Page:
SUNDAY SCHOOL“I’M co-old!” roared Stub. “I’m so co-old! I want to go ho-ome!”
“Here, you, stop laughing,” said the fat man to Bobby. “You wouldn’t think it was funny if you had fallen head-first into that cold water. Run up to the wagon and get the blankets out from under the seat.”
“All right, I w-will!” stuttered Bobby, his teeth chattering. “It is c-cold, isn’t it?” Bobby had been in the water, too, you see, and though he was not as wet as Stub, still he was beginning to shake and shiver as she did.
“We’ll get the blankets!” said Honey Bunch quickly. “Hurry up, Tess. I saw them under the seat.”
The two little girls ran up to the fence where the horse and wagon were tied. Sure enough, there were two heavy blankets folded under the seat. Honey Bunch dragged them out, but Stub and Uncle Rand and Bobby had reached the wagon almost as soon as she and Tess had and she did not have to carry them down to the brook.
“There, there, Stub, you’re all right,” said Uncle Rand, wrapping one of the blankets around Stub. “Now let me bundle up Bobby, and we’ll be home before you can say Jack Robinson.”
Bobby was wrapped in the other blanket and put on the back seat. Then Uncle Rand lifted in Stub, who was still crying, and made Honey Bunch sit next to her so that she would not fall off the seat. Stub was so bundled up she looked like a package more than she did like a little girl.
Tess sat on the back seat with Bobby and T. Foote went home with them all as fast as he could.
“Is anything the matter?” asked Aunt Carol, coming down the steps when the wagon drove up and stopped. “Has anything happened?”
Well, you may be sure when the three mothers heard what had happened there was a great scurrying to and fro. Stub and Bobby were rubbed dry and put to bed and fed hot soup and every one waited on them and tried to keep them warm and contented, because Uncle Rand said he thought they should stay in bed till supper time. And neither of them took the tiniest bit of a cold from their tumbles and they had forgotten about the cold water before breakfast the next morning.
The next day was Sunday, and Stub felt very important because she had three cousins to take to Sunday school.
“We have to go to church first,” said Stub. “Sunday school is after that. Do you go to Sunday school in New York, Bobby?”
“Of course we do,” said Tess, answering for Bobby. “Only we have Sunday school at half-past nine in the morning, before church begins.”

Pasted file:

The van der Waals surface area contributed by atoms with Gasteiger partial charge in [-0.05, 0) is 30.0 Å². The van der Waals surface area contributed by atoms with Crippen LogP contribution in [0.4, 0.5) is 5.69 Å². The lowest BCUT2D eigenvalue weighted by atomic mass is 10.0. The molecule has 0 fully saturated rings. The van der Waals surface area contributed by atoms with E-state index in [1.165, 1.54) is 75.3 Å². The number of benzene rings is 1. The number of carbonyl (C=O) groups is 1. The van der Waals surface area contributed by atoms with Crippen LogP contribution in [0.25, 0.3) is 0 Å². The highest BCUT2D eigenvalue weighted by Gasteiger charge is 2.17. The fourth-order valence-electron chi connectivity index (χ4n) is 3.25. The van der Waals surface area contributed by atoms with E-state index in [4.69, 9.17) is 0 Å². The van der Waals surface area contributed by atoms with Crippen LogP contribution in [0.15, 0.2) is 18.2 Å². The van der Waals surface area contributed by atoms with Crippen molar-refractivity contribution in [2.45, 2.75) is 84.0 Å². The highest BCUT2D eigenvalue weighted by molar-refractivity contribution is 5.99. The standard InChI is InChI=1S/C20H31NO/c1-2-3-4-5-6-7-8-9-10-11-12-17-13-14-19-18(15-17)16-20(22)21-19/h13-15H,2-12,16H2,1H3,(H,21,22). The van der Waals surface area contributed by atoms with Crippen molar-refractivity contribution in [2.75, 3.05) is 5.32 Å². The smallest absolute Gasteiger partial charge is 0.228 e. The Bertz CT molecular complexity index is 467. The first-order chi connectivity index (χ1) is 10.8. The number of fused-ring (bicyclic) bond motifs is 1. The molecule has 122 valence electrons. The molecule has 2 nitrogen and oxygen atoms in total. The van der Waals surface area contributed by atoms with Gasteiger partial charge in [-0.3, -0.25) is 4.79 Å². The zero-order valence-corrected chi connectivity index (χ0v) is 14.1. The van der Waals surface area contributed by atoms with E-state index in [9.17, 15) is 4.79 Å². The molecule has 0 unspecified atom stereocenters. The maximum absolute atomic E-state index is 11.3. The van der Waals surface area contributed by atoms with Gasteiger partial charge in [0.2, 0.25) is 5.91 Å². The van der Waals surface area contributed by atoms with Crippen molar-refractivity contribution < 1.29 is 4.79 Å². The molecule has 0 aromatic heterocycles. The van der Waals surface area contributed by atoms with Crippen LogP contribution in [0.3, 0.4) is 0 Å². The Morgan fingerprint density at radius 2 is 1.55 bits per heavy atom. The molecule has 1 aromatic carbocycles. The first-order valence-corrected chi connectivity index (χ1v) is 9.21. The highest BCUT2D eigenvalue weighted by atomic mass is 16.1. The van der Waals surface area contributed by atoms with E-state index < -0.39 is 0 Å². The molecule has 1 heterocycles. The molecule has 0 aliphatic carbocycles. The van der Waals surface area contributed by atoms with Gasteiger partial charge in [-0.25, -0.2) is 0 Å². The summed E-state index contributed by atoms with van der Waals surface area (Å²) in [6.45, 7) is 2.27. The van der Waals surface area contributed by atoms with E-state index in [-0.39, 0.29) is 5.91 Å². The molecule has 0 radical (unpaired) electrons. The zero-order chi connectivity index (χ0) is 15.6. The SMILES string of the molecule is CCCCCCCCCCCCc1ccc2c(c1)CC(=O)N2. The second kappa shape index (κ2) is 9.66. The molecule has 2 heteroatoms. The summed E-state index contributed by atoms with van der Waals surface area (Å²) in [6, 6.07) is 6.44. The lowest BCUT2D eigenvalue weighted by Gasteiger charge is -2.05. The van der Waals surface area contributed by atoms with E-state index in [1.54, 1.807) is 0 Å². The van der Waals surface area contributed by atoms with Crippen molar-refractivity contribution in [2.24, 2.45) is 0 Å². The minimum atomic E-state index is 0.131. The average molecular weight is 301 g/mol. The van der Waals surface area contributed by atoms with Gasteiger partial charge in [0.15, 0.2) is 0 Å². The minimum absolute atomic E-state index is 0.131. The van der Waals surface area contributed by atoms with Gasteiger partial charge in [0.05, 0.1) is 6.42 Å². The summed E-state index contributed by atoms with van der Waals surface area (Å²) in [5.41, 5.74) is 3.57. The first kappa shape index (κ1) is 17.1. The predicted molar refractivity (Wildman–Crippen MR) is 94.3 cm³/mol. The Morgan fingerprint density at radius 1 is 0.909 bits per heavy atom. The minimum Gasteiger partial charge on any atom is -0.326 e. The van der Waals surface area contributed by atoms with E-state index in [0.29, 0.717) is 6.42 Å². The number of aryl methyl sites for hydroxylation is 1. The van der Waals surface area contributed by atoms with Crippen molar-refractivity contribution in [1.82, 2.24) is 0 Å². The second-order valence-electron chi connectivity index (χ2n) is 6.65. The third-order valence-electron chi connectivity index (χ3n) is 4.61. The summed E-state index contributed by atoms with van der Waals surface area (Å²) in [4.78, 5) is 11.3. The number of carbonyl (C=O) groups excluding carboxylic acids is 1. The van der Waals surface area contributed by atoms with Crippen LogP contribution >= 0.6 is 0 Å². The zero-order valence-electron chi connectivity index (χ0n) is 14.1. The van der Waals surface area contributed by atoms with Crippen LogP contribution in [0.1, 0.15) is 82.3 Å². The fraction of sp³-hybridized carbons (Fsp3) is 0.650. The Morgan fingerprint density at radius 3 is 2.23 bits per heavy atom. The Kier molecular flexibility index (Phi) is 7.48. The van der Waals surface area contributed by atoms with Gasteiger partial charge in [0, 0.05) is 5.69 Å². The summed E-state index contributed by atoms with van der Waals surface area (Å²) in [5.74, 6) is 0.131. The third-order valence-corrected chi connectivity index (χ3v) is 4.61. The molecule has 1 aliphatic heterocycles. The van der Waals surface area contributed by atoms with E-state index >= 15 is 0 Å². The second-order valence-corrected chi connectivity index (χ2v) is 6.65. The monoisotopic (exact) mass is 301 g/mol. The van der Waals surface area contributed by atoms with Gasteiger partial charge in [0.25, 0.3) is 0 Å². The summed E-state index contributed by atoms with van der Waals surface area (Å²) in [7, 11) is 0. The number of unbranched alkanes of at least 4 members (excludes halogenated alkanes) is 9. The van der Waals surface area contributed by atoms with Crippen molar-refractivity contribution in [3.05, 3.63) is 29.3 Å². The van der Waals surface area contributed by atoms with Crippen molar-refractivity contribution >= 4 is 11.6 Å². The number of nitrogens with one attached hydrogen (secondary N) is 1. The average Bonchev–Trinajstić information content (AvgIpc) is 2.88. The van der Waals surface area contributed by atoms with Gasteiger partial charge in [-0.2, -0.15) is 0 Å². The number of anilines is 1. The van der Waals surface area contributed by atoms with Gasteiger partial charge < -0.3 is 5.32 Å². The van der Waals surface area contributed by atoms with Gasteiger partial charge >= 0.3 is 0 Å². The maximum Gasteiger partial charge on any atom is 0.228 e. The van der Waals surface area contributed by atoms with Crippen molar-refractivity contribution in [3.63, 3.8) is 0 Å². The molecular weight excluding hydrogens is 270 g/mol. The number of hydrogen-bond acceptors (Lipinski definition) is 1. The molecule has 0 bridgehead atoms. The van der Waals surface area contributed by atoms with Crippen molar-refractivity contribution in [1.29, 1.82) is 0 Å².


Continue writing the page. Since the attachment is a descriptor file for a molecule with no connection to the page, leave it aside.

Uncle Rand took them all to church in a comfortable, cushioned carriage and Honey Bunch liked the square white-painted church as soon as she saw it. She thought it would have been nicer to have the service outdoors under the weeping willow trees, and it would certainly have been cooler.
“You can go to sleep after the long prayer,” whispered Stub. “It isn’t wrong. It’s only wrong to whisper and laugh in church.”
“I won’t go to sleep,” whispered Bobby who had overheard. “I never go to sleep in church. I always listen.”
Honey Bunch decided that she would not go to sleep, either. She liked the music and the singing and when the tall, thin minister stood up and began to preach, she sat up very straight and listened.
“Isn’t it funny—” she thought to herself, “isn’t it funny—how—the sun turns—red— and—green—and yellow.”
Honey Bunch was looking at the stained glass window and without knowing it she went to sleep, leaning against her mother. A loud noise woke her up.
“What was that?” she said aloud.
“Hush, dear!” whispered her mother.
“Bobby went to sleep and fell off the seat. Uncle Rand has picked him up.”
There were a few people who were smiling and one man in the pew ahead of them laughed outright. Bobby’s face was very red, but Uncle Rand did not smile. He acted as though he was quite used to seeing people fall off their seats in church. This made Bobby feel better—he hated to be laughed at.
Honey Bunch did not go to sleep again, and after the service had ended she and Stub and Bobby and Tess went into the Sunday-school room which was back of the church.
“How do you do, Mary?” said a young lady to Stub.
Honey Bunch did not know at first that she was speaking to Stub. “Mary” sounded as though she must mean some other little girl, though, of course, that was Stub’s real name.
“Miss Carter,” said Stub, “these are my cousins Honey Bunch—she lives in Barham. And Bobby and Tess Turner—they live in New York.”
“I am very glad to know you,” said Miss Carter. “You may sit with Mary in that third row. Willy, stop teasing your sister, or I shall have to send you to the platform.”
“Where’s the platform?” whispered Honey Bunch.
“Up there, where the man sits,” Stub whispered back. “He’s the superintendent. If the boys are bad, they have to go and sit on the edge of the platform. One Sunday there was a row of ’em all the way round the three sides.”
There was a piano in one corner of the room, and Miss Carter sat down at that and played a hymn while the whole school rose and sang. Then the superintendent read the Scripture lesson and said the Lord’s prayer and then it was time to teach the lesson. Each class did not have a separate room, as they did in the twins’ Sunday school. But instead each class made a little circle around its teacher and listened while she taught them.